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News

Foam polymer coating grown directly from gases

University Of Rochester : 14 October, 2013  (New Product)
A researcher at the University of Rochester has developed a process to grow highly customisable coatings of foam-like polymers. Useful because they combine light weight with rigid mechanical properties, they are used in a variety of ways, including the delivery of drugs in the body, as a framework for body tissues and implants, and as layers in laser targets for fusion research.
Foam polymer coating grown directly from gases
The process, developed by Mitchell Anthamatten, a chemical engineer at the University’s Hajim School of Engineering and Applied Science, involves growing foam polymers directly from gases.
 
Anthamatten developed a system in which a mixture of gases is pumped into a low pressure reactor containing a cold surface to encourage condensation. One of the condensed liquids actually forms the polymer material (the solid part of a sponge), while the other one temporarily occupies the spaces that become the pores in the foam material (the hollow part of a sponge). Although the liquids in the film don’t mix well — very much like water and oil - the process quickly solidifies the polymer film, just as the two liquids begin to separate from one another. By controlling the solidification rate, the size and distribution of the pores is controlled; the faster the coating is solidified, the smaller the pores become.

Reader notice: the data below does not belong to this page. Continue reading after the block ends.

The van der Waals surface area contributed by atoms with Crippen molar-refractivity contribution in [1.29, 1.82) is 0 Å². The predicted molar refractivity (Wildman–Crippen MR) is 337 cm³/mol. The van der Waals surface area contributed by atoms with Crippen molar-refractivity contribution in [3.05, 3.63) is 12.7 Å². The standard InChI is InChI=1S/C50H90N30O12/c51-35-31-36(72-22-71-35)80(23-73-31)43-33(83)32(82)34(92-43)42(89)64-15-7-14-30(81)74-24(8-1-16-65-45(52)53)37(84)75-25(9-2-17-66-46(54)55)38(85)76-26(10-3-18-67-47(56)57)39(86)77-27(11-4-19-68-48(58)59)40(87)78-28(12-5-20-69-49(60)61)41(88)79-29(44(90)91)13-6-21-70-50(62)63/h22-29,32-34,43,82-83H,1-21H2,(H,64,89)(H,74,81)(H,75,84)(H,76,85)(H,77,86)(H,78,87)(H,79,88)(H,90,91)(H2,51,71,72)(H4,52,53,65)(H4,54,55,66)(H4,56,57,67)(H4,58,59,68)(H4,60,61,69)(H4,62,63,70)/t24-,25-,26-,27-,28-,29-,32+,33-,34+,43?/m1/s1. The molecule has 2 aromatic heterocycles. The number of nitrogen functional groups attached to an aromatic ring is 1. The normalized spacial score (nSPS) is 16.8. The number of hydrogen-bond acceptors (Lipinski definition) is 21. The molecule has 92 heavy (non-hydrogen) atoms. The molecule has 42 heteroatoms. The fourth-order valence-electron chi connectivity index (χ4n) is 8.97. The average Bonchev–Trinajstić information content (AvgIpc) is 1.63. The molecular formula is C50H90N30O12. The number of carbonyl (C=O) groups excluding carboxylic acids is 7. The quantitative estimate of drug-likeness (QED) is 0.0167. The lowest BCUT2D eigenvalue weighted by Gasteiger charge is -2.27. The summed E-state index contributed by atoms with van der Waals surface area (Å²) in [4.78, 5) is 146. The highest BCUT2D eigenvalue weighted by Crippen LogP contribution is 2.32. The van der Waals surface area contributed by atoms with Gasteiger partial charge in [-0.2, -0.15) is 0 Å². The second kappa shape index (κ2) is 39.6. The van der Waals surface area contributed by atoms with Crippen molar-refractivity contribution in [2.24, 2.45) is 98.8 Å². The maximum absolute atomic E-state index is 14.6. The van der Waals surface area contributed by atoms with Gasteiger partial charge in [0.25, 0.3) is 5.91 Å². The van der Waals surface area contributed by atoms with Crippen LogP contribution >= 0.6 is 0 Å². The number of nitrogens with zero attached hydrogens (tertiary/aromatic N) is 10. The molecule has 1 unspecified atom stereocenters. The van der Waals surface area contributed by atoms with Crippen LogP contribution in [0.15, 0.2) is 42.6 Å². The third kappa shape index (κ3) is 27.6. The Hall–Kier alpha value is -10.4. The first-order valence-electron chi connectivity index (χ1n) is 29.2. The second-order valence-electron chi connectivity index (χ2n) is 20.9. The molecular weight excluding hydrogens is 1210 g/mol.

By adjusting the rate at which the gases were fed into the system, changing the temperature of the cold surface in the reactor, and using a chemical agent that helps solidify the coating, it is possible to coat foam polymers with different densities, thicknesses, shapes, and hole-sizes.
 
“With this process we can grow polymer coatings in which the density and pore structure varies in space,” said Anthamatten. “My hope is that the research leads to applications in a wide variety of fields, including medical, manufacturing, and high-tech research. This process is highly customizable, meaning that we can make adjustments along the way, shaping the material’s pore structure and density as it is grown. As a result, it will be easier to put foam polymers in hard-to-get-at places, or even on curved surfaces.”
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